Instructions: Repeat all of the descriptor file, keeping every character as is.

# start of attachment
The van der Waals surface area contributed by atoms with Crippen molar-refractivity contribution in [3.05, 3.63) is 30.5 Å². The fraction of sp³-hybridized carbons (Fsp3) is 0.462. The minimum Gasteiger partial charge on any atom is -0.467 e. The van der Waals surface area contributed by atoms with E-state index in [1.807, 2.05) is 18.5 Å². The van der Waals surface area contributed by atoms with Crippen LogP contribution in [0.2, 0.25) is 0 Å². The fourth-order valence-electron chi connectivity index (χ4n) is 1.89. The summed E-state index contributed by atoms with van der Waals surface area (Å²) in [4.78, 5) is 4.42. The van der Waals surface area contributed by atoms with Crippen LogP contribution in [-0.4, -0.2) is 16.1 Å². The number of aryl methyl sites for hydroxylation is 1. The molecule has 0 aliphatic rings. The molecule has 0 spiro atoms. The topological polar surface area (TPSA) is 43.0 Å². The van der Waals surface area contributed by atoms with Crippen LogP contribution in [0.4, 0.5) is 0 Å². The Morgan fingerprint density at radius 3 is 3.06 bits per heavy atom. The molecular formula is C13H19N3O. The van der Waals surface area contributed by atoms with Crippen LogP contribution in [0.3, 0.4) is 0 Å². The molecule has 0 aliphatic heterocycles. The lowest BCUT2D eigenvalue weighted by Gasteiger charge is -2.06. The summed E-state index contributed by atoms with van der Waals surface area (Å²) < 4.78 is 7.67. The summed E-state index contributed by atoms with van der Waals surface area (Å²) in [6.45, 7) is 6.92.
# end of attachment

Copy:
The van der Waals surface area contributed by atoms with Crippen molar-refractivity contribution in [3.05, 3.63) is 30.5 Å². The fraction of sp³-hybridized carbons (Fsp3) is 0.462. The minimum Gasteiger partial charge on any atom is -0.467 e. The van der Waals surface area contributed by atoms with E-state index in [1.807, 2.05) is 18.5 Å². The van der Waals surface area contributed by atoms with Crippen LogP contribution in [0.2, 0.25) is 0 Å². The fourth-order valence-electron chi connectivity index (χ4n) is 1.89. The summed E-state index contributed by atoms with van der Waals surface area (Å²) in [4.78, 5) is 4.42. The van der Waals surface area contributed by atoms with Crippen LogP contribution in [-0.4, -0.2) is 16.1 Å². The number of aryl methyl sites for hydroxylation is 1. The molecule has 0 aliphatic rings. The molecule has 0 spiro atoms. The topological polar surface area (TPSA) is 43.0 Å². The van der Waals surface area contributed by atoms with Crippen LogP contribution in [0.4, 0.5) is 0 Å². The Morgan fingerprint density at radius 3 is 3.06 bits per heavy atom. The molecular formula is C13H19N3O. The van der Waals surface area contributed by atoms with Crippen LogP contribution in [0.3, 0.4) is 0 Å². The molecule has 0 aliphatic heterocycles. The lowest BCUT2D eigenvalue weighted by Gasteiger charge is -2.06. The summed E-state index contributed by atoms with van der Waals surface area (Å²) < 4.78 is 7.67. The summed E-state index contributed by atoms with van der Waals surface area (Å²) in [6.45, 7) is 6.92.